Sudan Army Chief Commits to Civilian Rule, but Not a Cease-Fire

Sudan’s army chief said on Friday that the military under his leadership was committed to a peaceful transition to civilian rule, in his first public remarks since a weeklong conflict between his troops and a powerful paramilitary force upended life in Africa’s third-largest nation.

But the army commander, Gen. Abdel Fattah al-Burhan, who is Sudan’s de facto leader, has derailed the country’s transition to democratic rule in the past. In late 2021, he carried out a coup that toppled the civilian prime minister and shattered a fragile power-sharing agreement between the military and civilians. And this month, just as he was expected to hand over power to civilians, his forces and those loyal to his main rival, Lt. Gen. Mohamed Hamdan, began clashing violently in Khartoum, the capital, and other cities.

General al-Burhan also did not say on Friday whether the army would commit to the latest cease-fire that the paramilitary group led by General Hamdan, the Rapid Support Forces, said it had agreed to based on appeals from Sudanese civilian coalitions and international officials. Instead, he said, “Your armed forces are advancing to defeat the rebels.”

The proposed cessation of fighting was intended to allow people to gather for the Eid holiday on Friday that marks the end of the holy month of Ramadan, to evacuate loved ones and to seek food and medical care. Instead, residents in several neighborhoods of Khartoum reported intense shelling and gunfights in the streets, and many across Sudan continued to face a desperate situation as they struggled to flee from battle areas or get access to food and water.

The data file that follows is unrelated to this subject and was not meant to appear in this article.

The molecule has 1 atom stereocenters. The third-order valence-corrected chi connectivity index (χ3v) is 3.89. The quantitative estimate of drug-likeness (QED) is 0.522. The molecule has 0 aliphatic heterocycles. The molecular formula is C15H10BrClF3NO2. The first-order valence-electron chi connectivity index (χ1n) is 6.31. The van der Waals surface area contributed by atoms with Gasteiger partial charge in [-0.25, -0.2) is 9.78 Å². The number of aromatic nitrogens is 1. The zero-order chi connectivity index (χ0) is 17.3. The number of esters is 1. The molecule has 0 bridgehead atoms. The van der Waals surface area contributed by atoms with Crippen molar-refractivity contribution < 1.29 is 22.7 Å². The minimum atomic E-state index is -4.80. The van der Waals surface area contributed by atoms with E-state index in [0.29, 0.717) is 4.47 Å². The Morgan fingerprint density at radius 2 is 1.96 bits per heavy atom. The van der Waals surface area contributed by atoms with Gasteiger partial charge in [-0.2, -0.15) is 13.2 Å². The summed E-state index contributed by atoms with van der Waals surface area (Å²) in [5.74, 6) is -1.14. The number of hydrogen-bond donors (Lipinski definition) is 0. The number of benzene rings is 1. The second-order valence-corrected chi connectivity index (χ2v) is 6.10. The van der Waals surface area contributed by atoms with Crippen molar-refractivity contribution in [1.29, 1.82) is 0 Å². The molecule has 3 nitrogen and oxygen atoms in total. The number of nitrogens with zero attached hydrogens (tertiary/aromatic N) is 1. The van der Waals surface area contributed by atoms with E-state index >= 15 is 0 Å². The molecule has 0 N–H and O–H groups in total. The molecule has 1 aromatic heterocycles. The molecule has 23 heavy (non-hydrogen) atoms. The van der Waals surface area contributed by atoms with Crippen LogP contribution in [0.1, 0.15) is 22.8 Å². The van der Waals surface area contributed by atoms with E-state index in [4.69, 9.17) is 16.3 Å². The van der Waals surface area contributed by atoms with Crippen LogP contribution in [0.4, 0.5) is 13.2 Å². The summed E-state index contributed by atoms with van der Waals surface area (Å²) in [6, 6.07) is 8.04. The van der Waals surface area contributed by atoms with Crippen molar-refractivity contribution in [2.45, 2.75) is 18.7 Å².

At least 413 people have been killed and 3,551 others wounded in the clashes since Saturday, according to the World Health Organization. At least 20 hospitals have shut their doors because of shelling or because of shortages of water, fuel and supplies like oxygen and blood for transfusion, the U.N. body said.

Eight more facilities were also facing closure because of exhaustion among medical workers, the W.H.O. added. The situation was particularly dire in Khartoum, where the warring parties have attacked hospitals and clinics and hijacked ambulances.

It remained unclear which of the two warring generals was in control of Sudan, even as countries including the United States prepared to evacuate their citizens from the northeast African nation.

General al-Burhan acknowledged that the clashes had caused heavy casualties, destroyed property and forced families across the country to flee their homes.

Referring to the Eid holiday, he said that the fighting “has left no room for the joy that our people deserve.” But he added: “We are confident that we will overcome this ordeal with training, wisdom and strength, in a way that preserves the security and unity of the country and enables us to transition to civilian rule.”

With the crisis now in its seventh day, humanitarian concerns nationwide were escalating. The U.N. World Food Program said the conflict was hindering access to meals for school-age children and those suffering from malnutrition. The agency also said that its offices and warehouses in Nyala, a city in South Darfur State, had been looted, leading to the loss of 4,400 tons of food.

On Thursday, the U.N. secretary general, António Guterres, had called on the rival parties to observe a three-day cease-fire after he held a virtual meeting with regional and global bodies including the African Union, the Arab League and the European Union. But the clashes on Friday followed a pattern seen often in recent days, in which calls for and agreements to cease-fires quickly collapsed.

Elian Peltier contributed reporting.

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